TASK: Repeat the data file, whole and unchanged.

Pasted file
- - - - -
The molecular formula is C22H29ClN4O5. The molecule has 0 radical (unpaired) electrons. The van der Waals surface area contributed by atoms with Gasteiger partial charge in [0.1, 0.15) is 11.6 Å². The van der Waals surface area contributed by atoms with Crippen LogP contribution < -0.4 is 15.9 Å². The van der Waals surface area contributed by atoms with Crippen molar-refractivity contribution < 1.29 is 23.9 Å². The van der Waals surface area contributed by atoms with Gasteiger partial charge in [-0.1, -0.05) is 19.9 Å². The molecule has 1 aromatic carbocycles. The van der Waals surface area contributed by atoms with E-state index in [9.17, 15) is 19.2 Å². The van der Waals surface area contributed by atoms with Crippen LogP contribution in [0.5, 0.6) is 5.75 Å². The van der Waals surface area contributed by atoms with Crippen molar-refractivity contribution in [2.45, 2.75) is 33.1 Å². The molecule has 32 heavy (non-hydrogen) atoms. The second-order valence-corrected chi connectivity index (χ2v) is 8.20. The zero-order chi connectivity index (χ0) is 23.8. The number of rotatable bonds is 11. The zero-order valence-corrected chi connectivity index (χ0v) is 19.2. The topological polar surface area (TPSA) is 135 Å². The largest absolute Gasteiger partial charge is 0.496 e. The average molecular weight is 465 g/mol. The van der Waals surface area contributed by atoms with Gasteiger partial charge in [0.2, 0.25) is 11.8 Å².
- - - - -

The molecular formula is C22H29ClN4O5. The molecule has 0 radical (unpaired) electrons. The van der Waals surface area contributed by atoms with Gasteiger partial charge in [0.1, 0.15) is 11.6 Å². The van der Waals surface area contributed by atoms with Crippen LogP contribution < -0.4 is 15.9 Å². The van der Waals surface area contributed by atoms with Crippen molar-refractivity contribution < 1.29 is 23.9 Å². The van der Waals surface area contributed by atoms with Gasteiger partial charge in [-0.1, -0.05) is 19.9 Å². The molecule has 1 aromatic carbocycles. The van der Waals surface area contributed by atoms with E-state index in [9.17, 15) is 19.2 Å². The van der Waals surface area contributed by atoms with Crippen LogP contribution in [0.5, 0.6) is 5.75 Å². The van der Waals surface area contributed by atoms with Crippen molar-refractivity contribution in [2.45, 2.75) is 33.1 Å². The molecule has 32 heavy (non-hydrogen) atoms. The second-order valence-corrected chi connectivity index (χ2v) is 8.20. The zero-order chi connectivity index (χ0) is 23.8. The number of rotatable bonds is 11. The zero-order valence-corrected chi connectivity index (χ0v) is 19.2. The topological polar surface area (TPSA) is 135 Å². The largest absolute Gasteiger partial charge is 0.496 e. The average molecular weight is 465 g/mol. The van der Waals surface area contributed by atoms with Gasteiger partial charge in [0.2, 0.25) is 11.8 Å².